Tag Archives : making time

Making Time Now Viewable Online

In April 2012, the Arts Research Center presented Making Time: Art Across Gallery, Screen, and Stage, a three-day symposium that featured keynotes by curators Sabine Breitwieser (MOMA) and Jens Hoffmann (CCA Wattis Institute for Contemporary Art) and choreographer Ralph Lemon, and conversations with the artists Daniel Joseph Martinez and Allan de Souza. Many other distinguished […]

Making Time: Afterwords (and Images)

Several hundred audience members gathered at the Berkeley Art Museum to hear keynotes by curators Sabine Breitwieser (MOMA) and Jens Hoffmann(CCA) and choreographer Ralph Lemon, as well as conversations with artists Daniel Joseph Martinez and Allan de Souza,and panels of artists, curators, and scholars from across the country discussing “Performance and the Art World,” “Screening Time,” “Dancing in the Museum,” and “Curators Re-Skilling/Critics Re-Thinking.”

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Making Time: Laura Richard

As a description, “time-based art” has always struck me as a bit off. But not so much because its baggy scope enables a sometimes arbitrary and lazy lacing together of dizzyingly disparate works across media. In fact, this ruled but unruly interdisciplinarity seems mostly a virtue, the whole point: to think through dance, film, visual art, music, theater and performance adjacently and synchronically.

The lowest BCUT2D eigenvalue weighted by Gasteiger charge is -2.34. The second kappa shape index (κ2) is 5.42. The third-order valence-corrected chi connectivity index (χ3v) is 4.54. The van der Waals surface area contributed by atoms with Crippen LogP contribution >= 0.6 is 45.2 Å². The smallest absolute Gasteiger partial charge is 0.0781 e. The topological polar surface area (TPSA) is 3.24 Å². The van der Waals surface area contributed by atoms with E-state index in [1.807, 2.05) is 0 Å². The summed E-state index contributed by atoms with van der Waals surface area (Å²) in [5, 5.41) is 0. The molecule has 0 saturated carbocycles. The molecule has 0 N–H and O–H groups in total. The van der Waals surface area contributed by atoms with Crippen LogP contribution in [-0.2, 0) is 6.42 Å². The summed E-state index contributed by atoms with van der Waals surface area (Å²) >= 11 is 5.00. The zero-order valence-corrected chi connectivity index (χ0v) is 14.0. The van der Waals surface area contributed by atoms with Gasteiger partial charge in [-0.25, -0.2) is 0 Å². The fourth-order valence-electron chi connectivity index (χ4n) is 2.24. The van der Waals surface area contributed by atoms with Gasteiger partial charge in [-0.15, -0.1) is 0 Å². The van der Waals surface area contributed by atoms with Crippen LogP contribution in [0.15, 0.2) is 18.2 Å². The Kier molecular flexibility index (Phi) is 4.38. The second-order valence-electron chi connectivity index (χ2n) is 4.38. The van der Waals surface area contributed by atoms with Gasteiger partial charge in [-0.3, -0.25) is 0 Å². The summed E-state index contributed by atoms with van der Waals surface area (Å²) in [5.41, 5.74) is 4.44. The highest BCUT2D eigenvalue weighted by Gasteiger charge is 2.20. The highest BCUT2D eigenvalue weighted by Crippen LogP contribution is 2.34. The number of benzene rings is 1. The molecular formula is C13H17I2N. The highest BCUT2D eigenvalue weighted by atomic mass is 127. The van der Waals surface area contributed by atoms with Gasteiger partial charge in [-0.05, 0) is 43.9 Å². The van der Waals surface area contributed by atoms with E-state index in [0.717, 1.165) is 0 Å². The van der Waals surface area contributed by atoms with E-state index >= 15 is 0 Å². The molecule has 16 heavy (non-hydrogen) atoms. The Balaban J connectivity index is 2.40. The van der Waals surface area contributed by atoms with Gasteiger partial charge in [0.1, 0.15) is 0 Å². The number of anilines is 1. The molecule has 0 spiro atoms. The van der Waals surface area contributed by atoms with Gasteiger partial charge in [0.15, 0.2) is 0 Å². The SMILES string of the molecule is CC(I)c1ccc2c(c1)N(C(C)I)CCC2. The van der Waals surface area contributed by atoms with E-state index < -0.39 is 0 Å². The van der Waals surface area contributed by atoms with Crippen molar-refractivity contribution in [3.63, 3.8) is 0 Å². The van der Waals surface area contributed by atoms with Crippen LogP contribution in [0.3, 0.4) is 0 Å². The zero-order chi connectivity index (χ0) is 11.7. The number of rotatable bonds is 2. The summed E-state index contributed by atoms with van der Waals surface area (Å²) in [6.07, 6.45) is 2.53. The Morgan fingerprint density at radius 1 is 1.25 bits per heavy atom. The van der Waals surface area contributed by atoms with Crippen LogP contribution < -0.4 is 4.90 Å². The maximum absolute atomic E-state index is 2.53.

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For me, one of the places where this kind of practice emerged is the series of concerts that La Monte Young organized at Yoko Ono’s loft in 1960-1961. It included work by composers and musicians (Henry Flynt, Toshi Ichiyanagi, Richard Maxfield and others), with experimental dance (Simone Forti), poetry and theater (Jackson MacLow), and a sculptural installation (Robert Morris).

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MAKING TIME: Mark Franko

The debate over Michael Fried’s “Art and Objecthood” some time ago raised an awareness that sculpture could be a time-based art, and that the time of art belonged principally to the beholder in a situation of viewing that Fried characterized negatively as “theatrical” but that was also reclaimed positively by others. Since then I think the term “theatricality” has given way to the term interdisciplinarity.

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MAKING TIME: Rebecca Schneider

For me, it’s hard to imagine a work that does not include time as material. Perhaps timeless masterworks once existed? Of course, to say that they used to exist would imply that they existed, once, in time. It was the claim of “ruin value” that a work would endure to such an extent that it could be, or at least seem, timeless.

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